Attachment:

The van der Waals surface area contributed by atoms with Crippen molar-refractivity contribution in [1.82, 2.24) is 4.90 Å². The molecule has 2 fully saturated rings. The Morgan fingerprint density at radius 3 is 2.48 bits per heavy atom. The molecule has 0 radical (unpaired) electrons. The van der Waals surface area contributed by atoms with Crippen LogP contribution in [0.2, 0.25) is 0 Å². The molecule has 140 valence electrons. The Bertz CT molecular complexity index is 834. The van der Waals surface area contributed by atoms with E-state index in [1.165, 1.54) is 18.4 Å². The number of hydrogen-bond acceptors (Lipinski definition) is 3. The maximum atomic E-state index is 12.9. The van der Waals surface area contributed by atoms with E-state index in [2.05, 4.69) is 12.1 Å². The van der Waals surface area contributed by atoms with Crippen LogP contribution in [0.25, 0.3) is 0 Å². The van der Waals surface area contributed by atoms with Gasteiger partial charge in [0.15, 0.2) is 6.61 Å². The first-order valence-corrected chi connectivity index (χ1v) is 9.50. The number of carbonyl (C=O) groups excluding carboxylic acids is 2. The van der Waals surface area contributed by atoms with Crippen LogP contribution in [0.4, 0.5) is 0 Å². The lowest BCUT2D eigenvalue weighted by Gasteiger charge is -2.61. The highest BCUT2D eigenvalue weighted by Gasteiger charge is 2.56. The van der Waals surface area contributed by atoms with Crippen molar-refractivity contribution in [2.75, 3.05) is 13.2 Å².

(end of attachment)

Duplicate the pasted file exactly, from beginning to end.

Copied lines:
The van der Waals surface area contributed by atoms with Crippen molar-refractivity contribution in [1.82, 2.24) is 4.90 Å². The molecule has 2 fully saturated rings. The Morgan fingerprint density at radius 3 is 2.48 bits per heavy atom. The molecule has 0 radical (unpaired) electrons. The van der Waals surface area contributed by atoms with Crippen LogP contribution in [0.2, 0.25) is 0 Å². The molecule has 140 valence electrons. The Bertz CT molecular complexity index is 834. The van der Waals surface area contributed by atoms with E-state index in [1.165, 1.54) is 18.4 Å². The number of hydrogen-bond acceptors (Lipinski definition) is 3. The maximum atomic E-state index is 12.9. The van der Waals surface area contributed by atoms with E-state index in [2.05, 4.69) is 12.1 Å². The van der Waals surface area contributed by atoms with Crippen LogP contribution in [0.25, 0.3) is 0 Å². The van der Waals surface area contributed by atoms with Gasteiger partial charge in [0.15, 0.2) is 6.61 Å². The first-order valence-corrected chi connectivity index (χ1v) is 9.50. The number of carbonyl (C=O) groups excluding carboxylic acids is 2. The van der Waals surface area contributed by atoms with Crippen LogP contribution in [0.4, 0.5) is 0 Å². The lowest BCUT2D eigenvalue weighted by Gasteiger charge is -2.61. The highest BCUT2D eigenvalue weighted by Gasteiger charge is 2.56. The van der Waals surface area contributed by atoms with Crippen molar-refractivity contribution in [2.75, 3.05) is 13.2 Å².